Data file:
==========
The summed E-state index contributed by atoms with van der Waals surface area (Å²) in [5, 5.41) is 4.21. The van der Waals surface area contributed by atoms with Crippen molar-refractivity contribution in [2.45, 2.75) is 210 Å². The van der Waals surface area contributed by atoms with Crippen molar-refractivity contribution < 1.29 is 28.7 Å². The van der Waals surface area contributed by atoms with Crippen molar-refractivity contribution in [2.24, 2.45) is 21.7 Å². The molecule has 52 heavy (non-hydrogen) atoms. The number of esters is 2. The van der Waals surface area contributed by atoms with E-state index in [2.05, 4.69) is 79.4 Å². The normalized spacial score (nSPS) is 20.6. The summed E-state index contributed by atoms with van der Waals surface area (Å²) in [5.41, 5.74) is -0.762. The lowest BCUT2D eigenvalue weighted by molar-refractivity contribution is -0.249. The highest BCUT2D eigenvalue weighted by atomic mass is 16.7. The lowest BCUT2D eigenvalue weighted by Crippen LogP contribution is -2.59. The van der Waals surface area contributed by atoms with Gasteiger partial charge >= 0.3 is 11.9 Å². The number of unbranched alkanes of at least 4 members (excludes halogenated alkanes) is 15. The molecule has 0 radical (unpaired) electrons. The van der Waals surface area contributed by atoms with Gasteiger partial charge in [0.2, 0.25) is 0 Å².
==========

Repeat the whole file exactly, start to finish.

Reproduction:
The summed E-state index contributed by atoms with van der Waals surface area (Å²) in [5, 5.41) is 4.21. The van der Waals surface area contributed by atoms with Crippen molar-refractivity contribution in [2.45, 2.75) is 210 Å². The van der Waals surface area contributed by atoms with Crippen molar-refractivity contribution < 1.29 is 28.7 Å². The van der Waals surface area contributed by atoms with Crippen molar-refractivity contribution in [2.24, 2.45) is 21.7 Å². The molecule has 52 heavy (non-hydrogen) atoms. The number of esters is 2. The van der Waals surface area contributed by atoms with E-state index in [2.05, 4.69) is 79.4 Å². The normalized spacial score (nSPS) is 20.6. The summed E-state index contributed by atoms with van der Waals surface area (Å²) in [5.41, 5.74) is -0.762. The lowest BCUT2D eigenvalue weighted by molar-refractivity contribution is -0.249. The highest BCUT2D eigenvalue weighted by atomic mass is 16.7. The lowest BCUT2D eigenvalue weighted by Crippen LogP contribution is -2.59. The van der Waals surface area contributed by atoms with Gasteiger partial charge >= 0.3 is 11.9 Å². The number of unbranched alkanes of at least 4 members (excludes halogenated alkanes) is 15. The molecule has 0 radical (unpaired) electrons. The van der Waals surface area contributed by atoms with Gasteiger partial charge in [0.2, 0.25) is 0 Å².